Let Noncitizens Vote in Chicago School Board Elections

Published originally in the Chicago Sun-Times on Feb. 15, 2024.

By Jessica Cañas, Hal Woods | February 16, 2024 |

We write in response to your recent editorial, "Legislators should move ahead on plan for an elected Chicago school board.” While we appreciated that it was insightful, we respectfully disagree with your stance that non-citizens should be denied the right to vote in Chicago school board elections.

As a city, it is past time we acknowledge and respect the significant role that non-citizen parents play in our education system.

Organizations such as Kids First Chicago, supported by parents and community members, have advocated for allowing any Chicago parent, regardless of immigration status, to vote in school board elections. Their position is supported by most Chicagoans surveyed in a fall 2023 Kids First Chicago poll, which revealed that roughly seven in ten respondents are in favor of this approach.

The momentum for such change is not confined to Chicago. San Francisco has already set a precedent by winning a court ruling that grants non-citizen parents the right to vote in school board elections. The issue has gained traction in Springfield as well, with a bill currently in the Senate, although further changes to the state constitution and Chicago voting laws may be required.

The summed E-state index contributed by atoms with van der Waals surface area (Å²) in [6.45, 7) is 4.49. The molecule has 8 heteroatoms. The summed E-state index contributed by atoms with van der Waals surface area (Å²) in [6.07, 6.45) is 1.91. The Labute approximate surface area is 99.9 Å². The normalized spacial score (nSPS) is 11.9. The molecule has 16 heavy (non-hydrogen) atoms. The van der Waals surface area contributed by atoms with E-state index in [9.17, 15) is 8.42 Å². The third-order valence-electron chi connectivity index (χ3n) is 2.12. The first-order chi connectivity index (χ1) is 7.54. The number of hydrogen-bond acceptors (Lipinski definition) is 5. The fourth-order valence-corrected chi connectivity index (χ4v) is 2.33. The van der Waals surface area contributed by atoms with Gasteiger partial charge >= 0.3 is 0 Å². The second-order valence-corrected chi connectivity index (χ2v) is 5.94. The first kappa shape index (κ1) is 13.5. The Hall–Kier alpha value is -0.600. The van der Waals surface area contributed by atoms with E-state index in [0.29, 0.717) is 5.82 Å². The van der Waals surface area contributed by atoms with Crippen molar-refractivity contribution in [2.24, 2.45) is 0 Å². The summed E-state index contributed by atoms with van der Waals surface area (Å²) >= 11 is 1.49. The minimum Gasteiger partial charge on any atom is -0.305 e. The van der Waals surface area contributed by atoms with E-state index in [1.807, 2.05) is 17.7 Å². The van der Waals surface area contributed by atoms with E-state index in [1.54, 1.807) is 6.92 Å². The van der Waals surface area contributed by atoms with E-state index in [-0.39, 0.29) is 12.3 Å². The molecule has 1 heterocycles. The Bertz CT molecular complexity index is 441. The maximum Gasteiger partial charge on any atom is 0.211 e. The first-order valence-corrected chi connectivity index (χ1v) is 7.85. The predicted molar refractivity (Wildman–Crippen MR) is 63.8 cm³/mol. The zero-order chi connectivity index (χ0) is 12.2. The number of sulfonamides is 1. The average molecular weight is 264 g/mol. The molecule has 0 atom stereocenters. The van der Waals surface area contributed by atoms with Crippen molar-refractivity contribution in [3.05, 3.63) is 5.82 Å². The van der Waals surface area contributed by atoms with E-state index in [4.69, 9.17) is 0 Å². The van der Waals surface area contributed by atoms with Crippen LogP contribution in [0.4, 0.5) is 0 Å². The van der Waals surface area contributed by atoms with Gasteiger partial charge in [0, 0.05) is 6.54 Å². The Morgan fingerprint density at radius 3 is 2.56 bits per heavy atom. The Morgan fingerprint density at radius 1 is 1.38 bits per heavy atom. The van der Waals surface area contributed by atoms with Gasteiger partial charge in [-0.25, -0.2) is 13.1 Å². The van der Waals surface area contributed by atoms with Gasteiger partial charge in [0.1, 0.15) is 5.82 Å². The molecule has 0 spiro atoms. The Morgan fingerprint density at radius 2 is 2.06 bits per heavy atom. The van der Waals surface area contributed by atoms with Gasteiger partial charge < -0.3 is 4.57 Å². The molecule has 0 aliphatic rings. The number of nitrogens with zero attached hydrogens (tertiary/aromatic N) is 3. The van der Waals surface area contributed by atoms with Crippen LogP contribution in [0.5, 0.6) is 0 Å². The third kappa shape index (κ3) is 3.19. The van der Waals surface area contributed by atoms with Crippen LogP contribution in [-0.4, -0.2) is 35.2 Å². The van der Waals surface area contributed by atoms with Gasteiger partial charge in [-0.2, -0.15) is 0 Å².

The importance of this issue has been recognized by Mayor Brandon Johnson, who campaigned on and included in his transition report a commitment to collaborate with Gov. J.B. Pritzker and state legislators to extend voting rights in school board elections to noncitizens.

The involvement of noncitizens in local school councils, in which they are already permitted to vote and serve, exemplifies the positive impact of inclusive electoral practices. Extending these rights to Chicago school board elections is a rational and necessary step toward ensuring that all families have a voice in decisions that directly affect their children, schools and communities.

The rationale for allowing noncitizen parents to participate in school board elections is simple: their children are enrolled in our schools, and they contribute to the tax base that funds these schools. These families have a vested interest in the quality of education and deserve a say in decisions that affect their children's future.

Hal Woods, chief of policy, and Jessica Cañas, director of community partnerships, Kids First Chicago

This Letter to the Editor appeared in the Chicago Sun-Times on Feb. 15, 2024.

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